Industrial lights are really on trend right now. I find simple is best when it comes to design and these lights couldn't be simpler. 2 blocks of wood and some cable. Here is how to make the industrial bedside lights.
American Black Walnut
18mm Plywood (MDF works well too)
Planer (not always needed)
Bandsaw (table saw or handsaw)
Mitre Saw (Handsaw works great too)
I chose to use American Black Walnut as my accent wood but you could use any species you like. I used my thickness planer to get it smooth and the same dimension on all 4 sides. In my case that was 43mm x 43mm but again this could be any size you like.
If you don't have a thickness planer you could plane the wood by hand or buy ready planed material and cut out this step. Make the design and process to suit your needs.
The next step is to cut the plywood back board to size. I opted for 100mm wide so I cut that on my bandsaw. A table saw would be a better tool for this job but as the cut isn't crucial in anyway I used my bandsaw as it was already set up. You could cut this by hand too or perhaps ask your local DIY store to cut it for you too.
With the width dimension cut its time to cut the Walnut and Plywood to length. I used my mitre saw for this but you could cut this by hand too.
I cut the Walnut pieces to 150mm long.
I cut the plywood pieces to 180mm long.
The Walnut pieces will get attached to the Plywood back panels using dowels. I only had 6mm dowels on hand so I had to drill 2 holes per piece.
Ideally I would have used just 1 10mm or 12mm dowel in the centre of the pieces.
To make aligning the dowels easier I use Dowel Centre Pins. These sit on the holes drilled.
They can then be used to leave an imprint on mating piece.
In this case they leave an imprint on the plywood back panels. I can then drill holes where the marks are and know they will line up perfectly.
If I were using just 1 dowel I would just mark centres on the walnut and plywood pieces. I wouldn't need to use the dowel centre pins at all then.
Now the wooden dowels can be glued in place.
While the glue was drying on the dowels I used my router to add a 45 degree chamfer to the edges of the walnut.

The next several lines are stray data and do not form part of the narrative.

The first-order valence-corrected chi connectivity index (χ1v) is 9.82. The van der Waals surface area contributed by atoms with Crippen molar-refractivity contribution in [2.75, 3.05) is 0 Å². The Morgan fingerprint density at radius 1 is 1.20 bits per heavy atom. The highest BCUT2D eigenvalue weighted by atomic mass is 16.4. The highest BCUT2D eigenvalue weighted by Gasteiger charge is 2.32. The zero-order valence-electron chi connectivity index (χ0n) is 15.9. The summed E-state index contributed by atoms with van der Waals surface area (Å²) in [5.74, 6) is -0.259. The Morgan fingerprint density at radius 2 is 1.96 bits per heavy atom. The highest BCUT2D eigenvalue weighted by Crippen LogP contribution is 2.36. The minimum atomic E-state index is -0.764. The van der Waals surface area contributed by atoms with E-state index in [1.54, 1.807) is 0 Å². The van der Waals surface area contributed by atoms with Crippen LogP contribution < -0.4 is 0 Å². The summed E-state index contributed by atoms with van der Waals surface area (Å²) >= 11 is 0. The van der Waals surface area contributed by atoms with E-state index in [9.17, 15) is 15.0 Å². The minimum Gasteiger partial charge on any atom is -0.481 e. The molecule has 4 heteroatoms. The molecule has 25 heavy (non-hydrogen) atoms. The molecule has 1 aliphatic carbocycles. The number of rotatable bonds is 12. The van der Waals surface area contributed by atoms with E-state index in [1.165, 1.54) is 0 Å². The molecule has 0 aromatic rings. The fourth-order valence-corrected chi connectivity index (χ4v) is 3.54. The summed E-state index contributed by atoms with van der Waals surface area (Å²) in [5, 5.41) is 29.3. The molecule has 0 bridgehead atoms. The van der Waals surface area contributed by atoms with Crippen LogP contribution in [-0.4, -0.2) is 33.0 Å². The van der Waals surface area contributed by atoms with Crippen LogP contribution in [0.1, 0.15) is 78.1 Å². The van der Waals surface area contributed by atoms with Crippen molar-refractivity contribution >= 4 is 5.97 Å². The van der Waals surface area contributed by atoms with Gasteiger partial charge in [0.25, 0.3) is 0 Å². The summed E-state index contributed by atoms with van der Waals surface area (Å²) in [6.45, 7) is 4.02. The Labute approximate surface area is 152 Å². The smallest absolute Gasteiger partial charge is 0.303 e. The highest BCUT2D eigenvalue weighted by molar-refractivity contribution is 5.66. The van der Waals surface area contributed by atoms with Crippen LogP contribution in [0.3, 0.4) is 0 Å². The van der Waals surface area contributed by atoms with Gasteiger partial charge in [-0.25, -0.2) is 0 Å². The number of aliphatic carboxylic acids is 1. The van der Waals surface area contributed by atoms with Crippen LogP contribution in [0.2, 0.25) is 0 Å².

I could then drill a 8mm hole in the front and back of the walnut piece. This will be where the light cable gets threaded through later.
The piece can be joined together now using the dowels and wood glue. A couple of clamps hold them in place while the wood glue dries.
I wanted the back panels to look like metal so I sprayed them with hammered effect black paint. In hindsight I would have done this before gluing on the walnut but the painters tape did a good job at preventing overspray.
Once the paint was dry I gave the lights 3 coats of spray lacquer, sanding between each coat.
To hang the lights on the wall I used keyhole hangers. These are really strong fixings and really easy to install. They can be mounted just with screws but I prefer to route a small pocket for them to sit flush in the back. I use the router and a straight bit to do this.
They can then sit in the pocket and get secured in place with a couple of screws.
Now the wire can be threaded through the front hole. I added some painters tape to stop the cable sleeve from sliding back.
I wrapped the cable around the walnut piece and then threaded the rest of the cable through the back hole. As you can see I also wired the lamp holder onto the front cable. This is really easy to do but I'm not an electrician so please do this at your own risk. Always consult an expert when it comes to electricity.
I then wired a plug on the other end of the cable. Again, consult an electrician if unsure about how to do this.
The keyhole hangers simply slide onto a single screw in the wall. When pushed down into place they offer a lot of strength.
All that's left to do is plug them in and switch them on. I used Philips Hue bulbs so I can control them wirelessly too.
I really hope you like this project and give it a go for yourself. They're really simple to make and can be modified to suite your style and décor easily.